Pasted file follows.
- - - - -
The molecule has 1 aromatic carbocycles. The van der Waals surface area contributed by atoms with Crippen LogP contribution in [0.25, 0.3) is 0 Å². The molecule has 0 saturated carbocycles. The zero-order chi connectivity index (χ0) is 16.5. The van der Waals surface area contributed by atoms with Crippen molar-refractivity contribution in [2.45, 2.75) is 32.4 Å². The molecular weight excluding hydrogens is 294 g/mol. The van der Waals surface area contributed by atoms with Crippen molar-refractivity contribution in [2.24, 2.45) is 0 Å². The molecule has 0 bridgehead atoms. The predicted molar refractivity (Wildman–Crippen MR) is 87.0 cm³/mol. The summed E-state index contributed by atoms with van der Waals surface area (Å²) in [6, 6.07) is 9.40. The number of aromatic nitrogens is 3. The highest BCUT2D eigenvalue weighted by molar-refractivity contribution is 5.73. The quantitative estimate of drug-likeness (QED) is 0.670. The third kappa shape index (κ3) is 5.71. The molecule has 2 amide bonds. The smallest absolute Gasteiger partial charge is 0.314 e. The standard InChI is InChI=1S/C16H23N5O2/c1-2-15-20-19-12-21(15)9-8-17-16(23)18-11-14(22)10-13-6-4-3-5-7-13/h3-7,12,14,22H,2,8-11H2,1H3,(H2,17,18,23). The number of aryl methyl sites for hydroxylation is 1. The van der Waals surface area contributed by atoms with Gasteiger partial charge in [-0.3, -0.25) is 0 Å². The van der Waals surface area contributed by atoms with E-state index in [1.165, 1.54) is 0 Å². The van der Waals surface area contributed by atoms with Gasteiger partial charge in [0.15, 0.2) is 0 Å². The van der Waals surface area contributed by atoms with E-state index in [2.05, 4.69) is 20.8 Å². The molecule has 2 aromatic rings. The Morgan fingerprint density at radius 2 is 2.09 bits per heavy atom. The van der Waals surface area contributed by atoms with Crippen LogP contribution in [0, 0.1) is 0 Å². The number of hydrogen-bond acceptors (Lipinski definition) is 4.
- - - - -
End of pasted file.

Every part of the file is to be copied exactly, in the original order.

The molecule has 1 aromatic carbocycles. The van der Waals surface area contributed by atoms with Crippen LogP contribution in [0.25, 0.3) is 0 Å². The molecule has 0 saturated carbocycles. The zero-order chi connectivity index (χ0) is 16.5. The van der Waals surface area contributed by atoms with Crippen molar-refractivity contribution in [2.45, 2.75) is 32.4 Å². The molecular weight excluding hydrogens is 294 g/mol. The van der Waals surface area contributed by atoms with Crippen molar-refractivity contribution in [2.24, 2.45) is 0 Å². The molecule has 0 bridgehead atoms. The predicted molar refractivity (Wildman–Crippen MR) is 87.0 cm³/mol. The summed E-state index contributed by atoms with van der Waals surface area (Å²) in [6, 6.07) is 9.40. The number of aromatic nitrogens is 3. The highest BCUT2D eigenvalue weighted by molar-refractivity contribution is 5.73. The quantitative estimate of drug-likeness (QED) is 0.670. The third kappa shape index (κ3) is 5.71. The molecule has 2 amide bonds. The smallest absolute Gasteiger partial charge is 0.314 e. The standard InChI is InChI=1S/C16H23N5O2/c1-2-15-20-19-12-21(15)9-8-17-16(23)18-11-14(22)10-13-6-4-3-5-7-13/h3-7,12,14,22H,2,8-11H2,1H3,(H2,17,18,23). The number of aryl methyl sites for hydroxylation is 1. The van der Waals surface area contributed by atoms with Gasteiger partial charge in [-0.3, -0.25) is 0 Å². The van der Waals surface area contributed by atoms with E-state index in [1.165, 1.54) is 0 Å². The van der Waals surface area contributed by atoms with Gasteiger partial charge in [0.15, 0.2) is 0 Å². The van der Waals surface area contributed by atoms with E-state index in [2.05, 4.69) is 20.8 Å². The molecule has 2 aromatic rings. The Morgan fingerprint density at radius 2 is 2.09 bits per heavy atom. The van der Waals surface area contributed by atoms with Crippen LogP contribution in [0, 0.1) is 0 Å². The number of hydrogen-bond acceptors (Lipinski definition) is 4.